Do self-report and medical record comorbidity data predict longitudinal functional capacity and quality of life health outcomes similarly?
1 College of Human Medicine, Clinical Center Building, Michigan State University, 788 Service Road, Room B329, East Lansing, MI, 48824, USA
2 College of Human Medicine, Institute for Health Care Studies, Michigan State University, 965 Fee Road, Room A134, East Lansing, MI, 48824, USA
3 College of Nursing, Michigan State University, 424A West Fee Hall, East Lansing, MI, 48824, USA
4 PharmNet/i3, 5572 Star Flower Dr, Haslett, MI, 48840, USA
5 Health Services Research, Michigan State University, C203 E. Fee Hall, East Lansing, MI, 48824, USA
Citation and License
BMC Health Services Research 2012, 12:398 doi:10.1186/1472-6963-12-398Published: 14 November 2012
The search for a reliable, valid and cost-effective comorbidity risk adjustment method for outcomes research continues to be a challenge. The most widely used tool, the Charlson Comorbidity Index (CCI) is limited due to frequent missing data in medical records and administrative data. Patient self-report data has the potential to be more complete but has not been widely used. The purpose of this study was to evaluate the performance of the Self-Administered Comorbidity Questionnaire (SCQ) to predict functional capacity, quality of life (QOL) health outcomes compared to CCI medical records data.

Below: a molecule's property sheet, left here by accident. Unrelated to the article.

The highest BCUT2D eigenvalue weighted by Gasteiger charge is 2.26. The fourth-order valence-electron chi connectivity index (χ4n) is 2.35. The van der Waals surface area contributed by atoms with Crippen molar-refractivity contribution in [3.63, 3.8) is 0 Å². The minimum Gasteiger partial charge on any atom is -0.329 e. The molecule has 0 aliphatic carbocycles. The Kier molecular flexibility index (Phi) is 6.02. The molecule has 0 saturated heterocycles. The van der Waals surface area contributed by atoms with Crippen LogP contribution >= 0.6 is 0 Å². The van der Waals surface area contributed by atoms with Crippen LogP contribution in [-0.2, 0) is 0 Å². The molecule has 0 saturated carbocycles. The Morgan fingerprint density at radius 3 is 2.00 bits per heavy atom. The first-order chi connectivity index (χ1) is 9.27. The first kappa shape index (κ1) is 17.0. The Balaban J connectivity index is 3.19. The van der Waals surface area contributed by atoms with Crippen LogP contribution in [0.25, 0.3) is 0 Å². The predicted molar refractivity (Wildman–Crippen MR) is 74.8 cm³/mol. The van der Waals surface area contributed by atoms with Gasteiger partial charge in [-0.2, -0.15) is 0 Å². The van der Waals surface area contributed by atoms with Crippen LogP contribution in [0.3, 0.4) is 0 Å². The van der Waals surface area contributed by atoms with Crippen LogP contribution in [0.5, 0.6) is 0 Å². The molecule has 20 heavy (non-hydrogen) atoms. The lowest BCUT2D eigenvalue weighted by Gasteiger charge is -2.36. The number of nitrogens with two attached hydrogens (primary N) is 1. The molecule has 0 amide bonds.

An SCQ-score was generated from patient interview, and the CCI score was generated by medical record review for 525 patients hospitalized for Acute Coronary Syndrome (ACS) at baseline, three months and eight months post-discharge. Linear regression models assessed the extent to which there were differences in the ability of comorbidity measures to predict functional capacity (Activity Status Index [ASI] scores) and quality of life (EuroQOL 5D [EQ5D] scores).
The CCI (R2 = 0.245; p = 0.132) did not predict quality of life scores while the SCQ self-report method (R2 = 0.265; p < 0.0005) predicted the EQ5D scores. However, the CCI was almost as good as the SCQ for predicting the ASI scores at three and six months and performed slightly better in predicting ASI at eight-month follow up (R2 = 0.370; p < 0.0005 vs. R2 = 0.358; p < 0.0005) respectively. Only age, gender, family income and Center for Epidemiologic Studies-Depression (CESD) scores showed significant association with both measures in predicting QOL and functional capacity.
Although our model R-squares were fairly low, these results show that the self-report SCQ index is a good alternative method to predict QOL health outcomes when compared to a CCI medical record score. Both measures predicted physical functioning similarly. This suggests that patient self-reported comorbidity data can be used for predicting physical functional capacity and QOL and can serve as a reliable risk adjustment measure. Self-report comorbidity data may provide a cost-effective alternative method for risk adjustment in clinical research, health policy and organizational improvement analyses.
Clinical Trials.gov NCT00416026